X covers Richard Thompson’s classic 1982 song about a lone assassin. From the mid-1990s Richard Thompson-tribute album “Beat the Retreat.” Some blistering electric guitar on this one, as well as some nice harmonizing by John Doe and Exene Cervenka. Seriously, if you’re a fan of X and/or Thompson, you really need to check this out.
Frank Zappa’s biggest “hit,” “Valley Girl” came about because his daughter Moon, wanted to spend time with her father, who was either always on the road or sequestered in his home studio. According to Barry Miles’s biography of Frank, Moon slipped a note under Frank’s home studio door “addressed to ‘Daddy” (not ‘Frank,’ as he liked to be called). She introduced herself: ‘I’m 13 years old. My name is Moon. Up until now I have been trying to stay out of your way while you record. However, I have come to the conclusion that I would love to sing on your album … She gave the house telephone number and asked him to contact her agent, Gail Zappa, and suggested that she might do her ‘Encino accent’ or her “Surfer Dood Talk.’ ‘It was me saying ‘Pay attention to me!'”
Eventually, Frank woke his daughter Moon up in the middle of the night to record the conversations she had with her friends, phrases she picked up by living in the San Fernando Valley and going to various “parties, bar mitzvahs, and the (Sherman Oaks) Galleria.” Per Frank, the song was NOT intended to be a celebration of the Valley, but an illustration of how vapid and depressing the area was.
The song first became a hit on KROQ-FM in Los Angeles when the station played the song during an interview with Moon. The response from the public was phenomenal and the song was added to heavy rotation, prompting other stations to do likewise. The song became a national hit, going as high as Number 32 on Billboard’s pop charts and Number 12 on the Mainstream Rock charts. The song’s popularity was a thorn in Zappa’s side, because of the way people adopted “Valley-speak” and philosophy as a positive thing.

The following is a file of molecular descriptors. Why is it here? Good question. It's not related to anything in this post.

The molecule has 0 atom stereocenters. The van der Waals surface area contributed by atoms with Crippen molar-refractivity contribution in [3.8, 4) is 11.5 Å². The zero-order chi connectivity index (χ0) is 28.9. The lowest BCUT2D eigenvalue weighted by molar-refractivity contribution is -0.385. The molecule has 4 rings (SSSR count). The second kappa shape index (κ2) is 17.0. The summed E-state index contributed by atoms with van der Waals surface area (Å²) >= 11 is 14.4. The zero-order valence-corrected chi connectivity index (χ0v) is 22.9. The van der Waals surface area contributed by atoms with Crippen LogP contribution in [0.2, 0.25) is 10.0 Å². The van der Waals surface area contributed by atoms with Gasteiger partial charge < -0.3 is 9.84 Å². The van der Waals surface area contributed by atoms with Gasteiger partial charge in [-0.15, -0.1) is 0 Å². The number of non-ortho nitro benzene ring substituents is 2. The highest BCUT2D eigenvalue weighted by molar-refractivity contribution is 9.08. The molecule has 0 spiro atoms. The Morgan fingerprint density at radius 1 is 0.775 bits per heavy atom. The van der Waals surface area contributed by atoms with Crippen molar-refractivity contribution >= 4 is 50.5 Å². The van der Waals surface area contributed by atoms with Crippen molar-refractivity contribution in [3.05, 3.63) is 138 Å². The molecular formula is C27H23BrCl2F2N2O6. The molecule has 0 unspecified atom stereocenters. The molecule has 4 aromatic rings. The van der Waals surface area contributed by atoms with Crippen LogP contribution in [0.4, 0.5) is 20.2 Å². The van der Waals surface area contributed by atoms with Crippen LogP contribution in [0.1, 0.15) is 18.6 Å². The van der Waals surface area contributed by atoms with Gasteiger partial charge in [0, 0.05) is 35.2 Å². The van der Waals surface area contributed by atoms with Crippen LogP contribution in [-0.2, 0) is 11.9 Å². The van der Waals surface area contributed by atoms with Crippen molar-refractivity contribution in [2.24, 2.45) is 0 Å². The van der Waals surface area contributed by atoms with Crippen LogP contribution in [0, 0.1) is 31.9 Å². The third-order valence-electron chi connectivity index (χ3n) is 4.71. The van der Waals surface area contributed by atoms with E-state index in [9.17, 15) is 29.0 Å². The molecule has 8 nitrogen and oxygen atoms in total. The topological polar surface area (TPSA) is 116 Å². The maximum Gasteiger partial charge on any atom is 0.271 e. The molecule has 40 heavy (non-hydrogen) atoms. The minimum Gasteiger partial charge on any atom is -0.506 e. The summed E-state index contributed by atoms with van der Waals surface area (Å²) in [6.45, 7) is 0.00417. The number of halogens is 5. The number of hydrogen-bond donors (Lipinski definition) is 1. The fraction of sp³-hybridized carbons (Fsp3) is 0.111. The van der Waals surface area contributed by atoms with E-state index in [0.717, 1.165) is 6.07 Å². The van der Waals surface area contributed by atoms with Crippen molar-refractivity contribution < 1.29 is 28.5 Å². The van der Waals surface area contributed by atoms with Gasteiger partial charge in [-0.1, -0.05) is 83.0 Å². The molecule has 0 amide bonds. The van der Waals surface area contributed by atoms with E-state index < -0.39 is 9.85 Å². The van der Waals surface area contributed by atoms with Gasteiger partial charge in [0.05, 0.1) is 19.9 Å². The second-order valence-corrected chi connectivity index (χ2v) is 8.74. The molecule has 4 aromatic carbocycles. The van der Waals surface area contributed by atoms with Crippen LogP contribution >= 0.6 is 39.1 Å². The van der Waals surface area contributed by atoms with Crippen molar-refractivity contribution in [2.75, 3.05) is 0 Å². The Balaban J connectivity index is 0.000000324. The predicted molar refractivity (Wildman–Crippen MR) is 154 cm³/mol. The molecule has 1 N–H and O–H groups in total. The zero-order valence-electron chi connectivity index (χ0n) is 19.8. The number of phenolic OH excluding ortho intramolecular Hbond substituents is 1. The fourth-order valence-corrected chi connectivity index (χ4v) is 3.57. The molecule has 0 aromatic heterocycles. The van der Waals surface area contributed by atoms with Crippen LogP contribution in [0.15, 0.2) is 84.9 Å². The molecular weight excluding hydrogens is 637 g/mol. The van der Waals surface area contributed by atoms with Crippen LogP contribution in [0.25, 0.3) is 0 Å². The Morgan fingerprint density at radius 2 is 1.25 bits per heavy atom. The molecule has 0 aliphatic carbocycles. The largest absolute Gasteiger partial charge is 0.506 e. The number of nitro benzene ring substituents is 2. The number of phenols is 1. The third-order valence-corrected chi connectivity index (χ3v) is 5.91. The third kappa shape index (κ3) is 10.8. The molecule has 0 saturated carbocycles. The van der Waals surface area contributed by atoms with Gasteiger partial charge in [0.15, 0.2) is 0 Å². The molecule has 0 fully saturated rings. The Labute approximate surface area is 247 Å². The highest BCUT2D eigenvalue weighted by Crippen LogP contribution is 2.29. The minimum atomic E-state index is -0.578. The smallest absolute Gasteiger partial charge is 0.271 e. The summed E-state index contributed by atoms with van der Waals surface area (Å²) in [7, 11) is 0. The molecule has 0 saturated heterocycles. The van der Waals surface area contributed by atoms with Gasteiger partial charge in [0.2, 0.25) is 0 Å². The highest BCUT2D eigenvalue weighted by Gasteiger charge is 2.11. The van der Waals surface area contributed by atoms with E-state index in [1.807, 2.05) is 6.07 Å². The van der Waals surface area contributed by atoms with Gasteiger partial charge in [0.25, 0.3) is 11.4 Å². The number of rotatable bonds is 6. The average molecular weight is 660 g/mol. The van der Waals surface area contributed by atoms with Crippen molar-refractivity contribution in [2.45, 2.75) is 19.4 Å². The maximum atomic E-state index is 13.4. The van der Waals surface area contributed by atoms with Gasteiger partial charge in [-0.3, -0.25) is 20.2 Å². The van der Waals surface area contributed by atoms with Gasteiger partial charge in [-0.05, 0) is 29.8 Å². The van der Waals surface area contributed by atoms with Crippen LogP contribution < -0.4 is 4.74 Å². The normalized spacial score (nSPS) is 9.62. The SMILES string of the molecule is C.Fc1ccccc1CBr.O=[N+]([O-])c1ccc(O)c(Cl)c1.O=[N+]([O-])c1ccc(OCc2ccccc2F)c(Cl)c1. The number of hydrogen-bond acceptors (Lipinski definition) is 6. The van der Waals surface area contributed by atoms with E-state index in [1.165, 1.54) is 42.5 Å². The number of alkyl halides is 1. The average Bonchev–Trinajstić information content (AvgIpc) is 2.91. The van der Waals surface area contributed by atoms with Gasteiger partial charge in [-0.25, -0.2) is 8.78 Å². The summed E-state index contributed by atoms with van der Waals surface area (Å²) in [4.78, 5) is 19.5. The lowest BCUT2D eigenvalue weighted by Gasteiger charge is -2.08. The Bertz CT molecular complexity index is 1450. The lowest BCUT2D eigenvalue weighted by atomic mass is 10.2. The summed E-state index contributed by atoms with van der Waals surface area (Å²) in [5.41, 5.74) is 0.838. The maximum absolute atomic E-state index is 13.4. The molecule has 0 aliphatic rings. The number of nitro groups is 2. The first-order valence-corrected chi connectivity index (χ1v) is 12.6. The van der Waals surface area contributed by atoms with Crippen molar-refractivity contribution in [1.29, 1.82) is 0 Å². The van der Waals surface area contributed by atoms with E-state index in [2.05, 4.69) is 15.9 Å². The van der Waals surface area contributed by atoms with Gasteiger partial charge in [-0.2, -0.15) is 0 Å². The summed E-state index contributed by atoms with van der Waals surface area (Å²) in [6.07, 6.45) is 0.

The clip here is Moon appearing on a pop music show performing “Valley Girl” with some dancers dressed in some hideous but spot-on 1980s style clothes.
Moon has a lot of great stories to tell, some of which can be heard in this interview she did with Marc Maron back in 2013.
Another wonderful moment from the stellar TV show “Freaks and Geeks” involving rock music. This is from the final episode, where Lindsay Weir, a high school honor student disenchanted with the expectations put upon her, puts on the Grateful Dead’s “American Beauty” album and really connects with it, especially the opening track “Box of Rain.”
One band I am sad to discover much too late is Portland, Oregon’s The Goddamn Gentlemen. This is one of the best bands never recorded by Crypt Records, equal to the New Bomb Turks, the Oblivians and every other gunk-punk genius who kicked complete a– back in the 1990s and 2000s. Both of their brilliant albums (“Sex Caliber Horsepower” and “Chariots of Fire Spitting Cobras”) can still be sought out. If you love nasty, molar-rattling punk, it’s well worth your while seeking these out. Oh, and both albums are in heavy rotation over at Dave’s Strange Radio.